The Food Allergy & Anaphylaxis Connection Team (FAACT) is on a mission to educate, advocate, and raise awareness for people and their families affected by food allergies and life-threatening anaphylaxis. Whether it’s keeping children safe at school, responding to food allergy bullying, traveling, preparing for college, dealing with workplace issues, working with industry partners, or simply taking the family out for dinner, FAACT has the facts everyone needs to manage food allergies and stay healthy.
Eleanor Garrow-Holding is FAACT’s president & CEO and was inspired to start working in the food allergy community after her son, Thomas, was diagnosed with life-threatening food allergies to several common foods. Not only has Eleanor worked, educated and advocated for the food allergy community for more than 17 years, she currently serves on several boards, including the National Peanut Board’s Food Allergy Education Advisory Council.
As CEO of FAACT, Eleanor provides leadership, development, and implementation for all of FAACT’s initiatives and programs, including Camp TAG (The Allergy Gang) – a summer camp for children with food allergies and their siblings that Eleanor founded in 2008.
The National Peanut Board talked with Eleanor about her vision for starting Camp TAG, how her team pivoted because of the 2020 pandemic and her plans for Camp TAG’s future.
NPB: What is Camp TAG?
Eleanor: Camp TAG provides a safe place for children with food allergies, eosinophilic disorders, FPIES, Celiac disease, and asthma and their non-allergic siblings to have fun – with no worries about allergic reactions – and meet other children who share similar experiences. Camp TAG provides peer-to-peer networks, support, gaining independence and confidence. We all have the opportunity to be with others who live it and get it. It is a bonding and empowering week for all campers and counselors, including parents.
The camp is 95 percent fun and 5 percent educational, with age-appropriate activities and games each day on food allergies, anaphylaxis, nutrition, the emotional impact of living with food allergies (for children with food allergies and their families), and how to stay safe at school and at home. The curriculum was designed and reviewed by FAACT’s Medical Advisory Board.
NPB: How did Camp TAG start?
Eleanor: I founded Camp TAG in 2008 when I was not able to find a day camp that would accommodate my son, Thomas. The camp sites were nervous about administering an epinephrine auto-injector and could not guarantee there would not be any risk of cross-contact with Thomas’ allergens. Thomas has life-threatening food allergies to most tree nuts, and has outgrown almond, peanut, and sesame, and is in remission of eosinophilic esophagitis triggered by milk and wheat. He also has asthma and environmental allergies to cats, dogs, and mold.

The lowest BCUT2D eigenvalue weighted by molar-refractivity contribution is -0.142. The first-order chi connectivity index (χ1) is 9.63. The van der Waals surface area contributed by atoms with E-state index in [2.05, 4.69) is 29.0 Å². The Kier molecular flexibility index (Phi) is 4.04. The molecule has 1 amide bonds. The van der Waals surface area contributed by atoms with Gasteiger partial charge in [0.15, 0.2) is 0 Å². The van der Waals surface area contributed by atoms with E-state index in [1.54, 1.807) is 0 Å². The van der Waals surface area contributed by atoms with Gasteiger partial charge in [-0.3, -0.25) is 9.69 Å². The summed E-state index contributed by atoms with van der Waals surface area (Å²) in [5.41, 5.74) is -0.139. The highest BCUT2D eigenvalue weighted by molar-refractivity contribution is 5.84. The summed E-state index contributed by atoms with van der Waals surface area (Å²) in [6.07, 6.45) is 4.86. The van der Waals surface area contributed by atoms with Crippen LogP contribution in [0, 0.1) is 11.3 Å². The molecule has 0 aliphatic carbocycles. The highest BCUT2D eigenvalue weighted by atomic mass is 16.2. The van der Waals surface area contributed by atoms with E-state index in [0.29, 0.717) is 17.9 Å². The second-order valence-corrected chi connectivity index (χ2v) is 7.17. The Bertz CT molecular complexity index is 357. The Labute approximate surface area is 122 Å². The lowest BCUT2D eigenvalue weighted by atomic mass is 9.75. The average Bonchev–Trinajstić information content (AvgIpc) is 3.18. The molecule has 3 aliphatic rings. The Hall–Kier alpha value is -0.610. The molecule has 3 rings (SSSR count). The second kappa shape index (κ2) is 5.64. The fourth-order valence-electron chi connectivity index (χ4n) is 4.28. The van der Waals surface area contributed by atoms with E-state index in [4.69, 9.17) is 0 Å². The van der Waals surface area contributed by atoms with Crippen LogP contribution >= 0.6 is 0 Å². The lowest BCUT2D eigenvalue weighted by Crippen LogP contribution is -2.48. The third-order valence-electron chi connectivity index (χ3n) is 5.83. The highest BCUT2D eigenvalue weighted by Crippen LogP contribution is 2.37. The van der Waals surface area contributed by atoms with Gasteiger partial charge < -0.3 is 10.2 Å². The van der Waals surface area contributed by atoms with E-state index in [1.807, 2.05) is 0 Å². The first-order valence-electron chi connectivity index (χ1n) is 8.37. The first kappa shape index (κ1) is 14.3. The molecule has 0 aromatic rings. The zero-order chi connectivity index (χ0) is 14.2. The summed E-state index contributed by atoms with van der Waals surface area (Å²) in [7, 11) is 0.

My daughter, Anne, has no allergies at all, but is still just as affected. They are the reason that launching a camp where both could participate and have fun, while staying safe, was important to me. And I now know it is important to many other families.
NPB: What do campers typically do at Camp TAG?
Eleanor: Activities each day will include camp games, ropes course, climbing tower, canoeing, arts and crafts, music, swimming, Ga-Ga, archery, mine chutes, giant swings, and field sports such as soccer, basketball, baseball, flag football, lacrosse, food allergy education, and so much more.
NPB: The summer of 2020 has been different for everyone because of the coronavirus. FAACT implemented Virtual Camp TAG. Even though registration is now closed, tell us about it.
Eleanor: This summer, virtual Camp TAG has been more popular than I thought it would be. We have Zoom sessions led by FAACT staff and teen counselors with one session per week for each age group over five weeks. We will cover an education activity, a craft, and a camp game and Camp TAG song.
Each camper receives a Camp TAG box with five craft kits, a Camp TAG Virtual 2020 t-shirt, Auvi-Q trainers, Cybele’s Free to Eat Chocolate Chip Cookies, and other fun goodies. There’s even a bonus sixth session for Family Day!
When we are in person, Camp TAG usually has anywhere from 40 to 60 campers and about 15 to 18 teen counselors. We have 132 campers and 28 teen counselors from 32 states and Canada. So, we are really pleased that we were able to offer a virtual summer camp for many families.
NPB: What are the plans for 2021?
Eleanor: We are excited to celebrate Camp TAG’s 10th anniversary in 2021! We plan to return to in-person camps next summer in Ohio, Tennessee, Colorado, and New York. All details with locations and dates are updated on our website at FoodAllergyAwareness.org/programs. Registration opens January 4.
NPB: You mentioned the heartwarming family stories you’ve heard over the years. Could you share a few?
Eleanor: Yes! Here are some favorites.
“…It was the most inspiring, empowering experience we’ve ever been able to provide [our daughter] with. It was the first and probably the only program we have ever sent [our daughter] to that we didn’t have to even worry about the food situation, and for [her] younger brother, it was a good opportunity to teach food allergy awareness and safety.” ~ Julie
“I have to say that Camp TAG is not only great for the kids, but for us parents as well. It means so much to me to meet other parents of food allergy kids who know what life is like trying to keep our kids safe! Thank you so much for all your hard work!! This is the best week ever!” ~ Lisa
“Camp TAG is so amazing in so many ways. It’s already made a huge difference in my son’s life. We are excited for the rest of the week …I loved how the kids at my table were all comparing their allergy bracelets and loving them like accessories and not having to feel different – instead a new sense of belonging!” ~ Kim